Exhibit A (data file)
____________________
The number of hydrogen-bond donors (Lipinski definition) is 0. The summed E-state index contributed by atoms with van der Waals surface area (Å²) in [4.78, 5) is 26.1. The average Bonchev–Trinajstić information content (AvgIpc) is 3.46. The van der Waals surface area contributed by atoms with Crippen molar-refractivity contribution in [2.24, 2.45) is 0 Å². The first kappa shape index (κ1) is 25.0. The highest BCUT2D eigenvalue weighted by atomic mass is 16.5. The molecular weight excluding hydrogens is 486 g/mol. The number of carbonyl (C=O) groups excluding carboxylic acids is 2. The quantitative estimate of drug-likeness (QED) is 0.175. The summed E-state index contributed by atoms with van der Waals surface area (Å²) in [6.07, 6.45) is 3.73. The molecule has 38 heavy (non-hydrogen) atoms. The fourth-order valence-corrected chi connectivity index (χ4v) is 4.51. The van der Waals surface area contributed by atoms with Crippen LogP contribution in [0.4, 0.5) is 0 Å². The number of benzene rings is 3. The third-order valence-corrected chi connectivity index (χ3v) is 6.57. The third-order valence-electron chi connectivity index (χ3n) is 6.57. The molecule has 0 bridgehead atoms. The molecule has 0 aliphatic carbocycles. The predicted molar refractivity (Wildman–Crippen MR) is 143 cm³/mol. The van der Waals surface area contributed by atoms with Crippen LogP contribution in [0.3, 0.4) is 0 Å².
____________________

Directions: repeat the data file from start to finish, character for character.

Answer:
The number of hydrogen-bond donors (Lipinski definition) is 0. The summed E-state index contributed by atoms with van der Waals surface area (Å²) in [4.78, 5) is 26.1. The average Bonchev–Trinajstić information content (AvgIpc) is 3.46. The van der Waals surface area contributed by atoms with Crippen molar-refractivity contribution in [2.24, 2.45) is 0 Å². The first kappa shape index (κ1) is 25.0. The highest BCUT2D eigenvalue weighted by atomic mass is 16.5. The molecular weight excluding hydrogens is 486 g/mol. The number of carbonyl (C=O) groups excluding carboxylic acids is 2. The quantitative estimate of drug-likeness (QED) is 0.175. The summed E-state index contributed by atoms with van der Waals surface area (Å²) in [6.07, 6.45) is 3.73. The molecule has 38 heavy (non-hydrogen) atoms. The fourth-order valence-corrected chi connectivity index (χ4v) is 4.51. The van der Waals surface area contributed by atoms with Crippen LogP contribution in [0.4, 0.5) is 0 Å². The number of benzene rings is 3. The third-order valence-corrected chi connectivity index (χ3v) is 6.57. The third-order valence-electron chi connectivity index (χ3n) is 6.57. The molecule has 0 bridgehead atoms. The molecule has 0 aliphatic carbocycles. The predicted molar refractivity (Wildman–Crippen MR) is 143 cm³/mol. The van der Waals surface area contributed by atoms with Crippen LogP contribution in [0.3, 0.4) is 0 Å².